The Justice Department is poised to announce a $16.65 billion settlement with Bank of America over accusations that it duped investors into buying toxic mortgage securities, say people briefed on the matter — the single largest government settlement by a company in American history.
Yet even as that accord nears completion, prosecutors are preparing a separate civil case against Angelo Mozilo, the man who came to embody the risk-taking for which Bank of America is now paying dearly, a rare move against a senior executive at the center of the financial crisis.
The Bank of America settlement will be a coda to a painful period for the bank and the broader financial industry. More than any other Wall Street giant, Bank of America was the source of the toxic subprime loans that helped ignite the crisis — the result of its acquisitions of Merrill Lynch and Mr. Mozilo’s Countrywide Financial. The size and scope of the expected settlement, which could be announced as soon as Thursday, reflects the extent of the damage.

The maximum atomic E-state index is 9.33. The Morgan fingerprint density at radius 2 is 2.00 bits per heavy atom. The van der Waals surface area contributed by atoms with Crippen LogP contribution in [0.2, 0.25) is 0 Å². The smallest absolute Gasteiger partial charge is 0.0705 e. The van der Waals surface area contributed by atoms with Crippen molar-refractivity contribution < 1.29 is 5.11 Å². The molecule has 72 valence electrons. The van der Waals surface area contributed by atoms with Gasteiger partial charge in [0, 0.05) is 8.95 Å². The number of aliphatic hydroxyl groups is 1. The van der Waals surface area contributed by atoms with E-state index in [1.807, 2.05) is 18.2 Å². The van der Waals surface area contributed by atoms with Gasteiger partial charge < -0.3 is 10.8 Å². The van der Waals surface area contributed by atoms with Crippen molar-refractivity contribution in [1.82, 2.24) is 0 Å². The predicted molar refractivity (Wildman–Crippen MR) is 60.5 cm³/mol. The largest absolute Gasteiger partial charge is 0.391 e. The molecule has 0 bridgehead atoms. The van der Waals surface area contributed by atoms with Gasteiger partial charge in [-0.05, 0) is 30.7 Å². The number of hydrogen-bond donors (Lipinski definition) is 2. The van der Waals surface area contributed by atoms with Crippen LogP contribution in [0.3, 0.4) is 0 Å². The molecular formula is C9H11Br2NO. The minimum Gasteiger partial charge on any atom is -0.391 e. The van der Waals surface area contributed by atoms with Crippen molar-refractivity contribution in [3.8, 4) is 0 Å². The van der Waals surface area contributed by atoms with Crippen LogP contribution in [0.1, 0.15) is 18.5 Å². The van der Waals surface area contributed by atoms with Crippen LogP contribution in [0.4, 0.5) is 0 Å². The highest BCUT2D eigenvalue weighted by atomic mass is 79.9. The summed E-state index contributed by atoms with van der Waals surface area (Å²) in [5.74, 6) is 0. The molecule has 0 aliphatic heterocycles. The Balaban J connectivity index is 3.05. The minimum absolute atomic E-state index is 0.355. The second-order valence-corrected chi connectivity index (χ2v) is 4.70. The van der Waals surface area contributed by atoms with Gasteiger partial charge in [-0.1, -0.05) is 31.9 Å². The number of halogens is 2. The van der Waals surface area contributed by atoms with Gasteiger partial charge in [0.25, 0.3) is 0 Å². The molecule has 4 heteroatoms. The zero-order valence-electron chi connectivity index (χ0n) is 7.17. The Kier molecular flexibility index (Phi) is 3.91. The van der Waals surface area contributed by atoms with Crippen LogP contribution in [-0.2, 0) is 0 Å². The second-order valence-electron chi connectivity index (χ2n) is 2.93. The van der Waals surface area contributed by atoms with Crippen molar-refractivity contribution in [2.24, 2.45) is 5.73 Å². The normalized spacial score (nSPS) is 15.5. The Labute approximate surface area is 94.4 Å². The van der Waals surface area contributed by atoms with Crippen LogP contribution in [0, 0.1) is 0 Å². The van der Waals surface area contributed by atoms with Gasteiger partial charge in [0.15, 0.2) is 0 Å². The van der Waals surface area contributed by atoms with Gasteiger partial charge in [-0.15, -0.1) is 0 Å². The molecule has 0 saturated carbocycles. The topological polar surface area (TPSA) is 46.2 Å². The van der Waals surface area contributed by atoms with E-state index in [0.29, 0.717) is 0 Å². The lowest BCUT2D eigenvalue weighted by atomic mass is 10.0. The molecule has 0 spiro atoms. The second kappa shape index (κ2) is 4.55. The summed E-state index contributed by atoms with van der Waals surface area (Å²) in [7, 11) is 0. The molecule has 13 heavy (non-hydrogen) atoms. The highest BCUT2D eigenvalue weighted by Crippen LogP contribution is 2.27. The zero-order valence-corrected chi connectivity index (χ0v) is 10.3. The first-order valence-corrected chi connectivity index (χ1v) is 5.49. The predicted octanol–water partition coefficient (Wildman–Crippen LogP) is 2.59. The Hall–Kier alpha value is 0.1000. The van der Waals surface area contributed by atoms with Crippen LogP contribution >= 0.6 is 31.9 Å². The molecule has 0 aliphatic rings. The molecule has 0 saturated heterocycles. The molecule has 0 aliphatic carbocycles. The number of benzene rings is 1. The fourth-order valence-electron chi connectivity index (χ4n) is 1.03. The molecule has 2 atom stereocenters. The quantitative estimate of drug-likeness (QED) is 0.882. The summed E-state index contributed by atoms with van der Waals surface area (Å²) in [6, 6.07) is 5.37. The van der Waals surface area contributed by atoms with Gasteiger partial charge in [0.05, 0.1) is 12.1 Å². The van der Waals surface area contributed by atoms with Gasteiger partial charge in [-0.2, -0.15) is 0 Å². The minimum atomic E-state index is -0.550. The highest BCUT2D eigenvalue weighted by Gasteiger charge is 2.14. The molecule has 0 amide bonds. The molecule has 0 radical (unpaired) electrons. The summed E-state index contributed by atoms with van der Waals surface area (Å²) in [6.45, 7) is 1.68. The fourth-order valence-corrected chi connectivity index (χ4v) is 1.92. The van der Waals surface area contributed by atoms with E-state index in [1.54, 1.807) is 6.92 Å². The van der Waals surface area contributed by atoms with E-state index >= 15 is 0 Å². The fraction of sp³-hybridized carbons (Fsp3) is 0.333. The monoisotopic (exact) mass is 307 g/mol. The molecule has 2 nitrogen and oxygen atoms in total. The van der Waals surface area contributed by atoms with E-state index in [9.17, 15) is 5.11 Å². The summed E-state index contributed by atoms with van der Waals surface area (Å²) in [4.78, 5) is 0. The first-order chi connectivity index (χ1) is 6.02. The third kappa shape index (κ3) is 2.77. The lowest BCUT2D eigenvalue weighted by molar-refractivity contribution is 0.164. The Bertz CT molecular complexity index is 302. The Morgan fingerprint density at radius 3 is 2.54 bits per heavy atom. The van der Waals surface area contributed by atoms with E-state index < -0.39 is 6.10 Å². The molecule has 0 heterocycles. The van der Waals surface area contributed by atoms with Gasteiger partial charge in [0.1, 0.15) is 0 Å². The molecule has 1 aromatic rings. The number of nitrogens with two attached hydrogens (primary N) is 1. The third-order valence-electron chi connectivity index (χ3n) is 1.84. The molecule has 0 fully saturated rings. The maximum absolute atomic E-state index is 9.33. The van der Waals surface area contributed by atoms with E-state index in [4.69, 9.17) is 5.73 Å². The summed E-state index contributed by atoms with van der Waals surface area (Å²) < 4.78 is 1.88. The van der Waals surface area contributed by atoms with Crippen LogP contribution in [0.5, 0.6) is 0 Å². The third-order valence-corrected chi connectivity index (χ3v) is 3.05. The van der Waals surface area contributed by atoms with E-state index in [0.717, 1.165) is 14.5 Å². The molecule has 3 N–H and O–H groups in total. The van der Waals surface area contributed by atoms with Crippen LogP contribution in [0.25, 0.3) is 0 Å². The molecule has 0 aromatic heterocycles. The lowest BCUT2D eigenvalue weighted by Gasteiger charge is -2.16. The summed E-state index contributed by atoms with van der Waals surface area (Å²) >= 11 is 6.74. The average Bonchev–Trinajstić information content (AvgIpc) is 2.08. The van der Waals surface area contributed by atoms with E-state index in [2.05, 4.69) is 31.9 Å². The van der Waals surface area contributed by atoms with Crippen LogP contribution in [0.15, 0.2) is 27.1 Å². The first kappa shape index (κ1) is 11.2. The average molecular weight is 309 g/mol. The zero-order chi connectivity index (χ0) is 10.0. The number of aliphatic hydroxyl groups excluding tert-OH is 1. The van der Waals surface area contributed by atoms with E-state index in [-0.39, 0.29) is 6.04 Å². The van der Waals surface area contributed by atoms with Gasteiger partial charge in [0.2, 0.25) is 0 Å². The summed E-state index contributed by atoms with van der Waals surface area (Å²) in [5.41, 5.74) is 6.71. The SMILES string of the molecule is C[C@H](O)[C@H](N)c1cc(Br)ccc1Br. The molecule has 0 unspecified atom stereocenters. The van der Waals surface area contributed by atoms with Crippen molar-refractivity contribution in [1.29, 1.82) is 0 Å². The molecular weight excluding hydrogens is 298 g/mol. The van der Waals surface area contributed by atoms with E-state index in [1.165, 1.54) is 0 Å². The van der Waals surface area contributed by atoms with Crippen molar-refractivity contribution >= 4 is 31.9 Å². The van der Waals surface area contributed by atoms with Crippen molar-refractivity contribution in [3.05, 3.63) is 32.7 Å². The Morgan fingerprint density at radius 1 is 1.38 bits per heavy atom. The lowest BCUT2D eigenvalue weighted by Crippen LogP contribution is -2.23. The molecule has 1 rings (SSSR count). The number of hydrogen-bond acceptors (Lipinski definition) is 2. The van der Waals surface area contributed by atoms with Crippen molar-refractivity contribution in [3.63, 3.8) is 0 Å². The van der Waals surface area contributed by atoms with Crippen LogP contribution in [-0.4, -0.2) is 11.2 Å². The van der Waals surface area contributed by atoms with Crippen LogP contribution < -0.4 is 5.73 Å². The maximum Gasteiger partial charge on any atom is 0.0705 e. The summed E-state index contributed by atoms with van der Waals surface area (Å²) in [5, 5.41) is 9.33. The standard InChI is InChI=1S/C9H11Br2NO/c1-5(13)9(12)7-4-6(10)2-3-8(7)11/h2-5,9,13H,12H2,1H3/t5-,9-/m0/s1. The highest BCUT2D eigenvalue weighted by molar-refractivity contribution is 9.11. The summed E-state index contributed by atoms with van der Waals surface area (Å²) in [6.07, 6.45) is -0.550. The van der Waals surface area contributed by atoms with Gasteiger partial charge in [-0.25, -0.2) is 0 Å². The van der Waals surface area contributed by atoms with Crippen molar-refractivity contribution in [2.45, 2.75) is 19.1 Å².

The deal would resolve more than two dozen investigations from prosecutors across the country, the people briefed on the matter said, including Manhattan, Brooklyn, Los Angeles, New Jersey and North Carolina. To settle those varied investigations, some of which have not been previously reported, the bank is expected to pay a $9.6 billion cash penalty and $7 billion in so-called soft-dollar payments to aid struggling consumers. In turn, the Justice Department will forgo any potential cases against the bank over collateralized debt obligations, one of the people said, complex financial instruments the bank sold in the years before the crisis.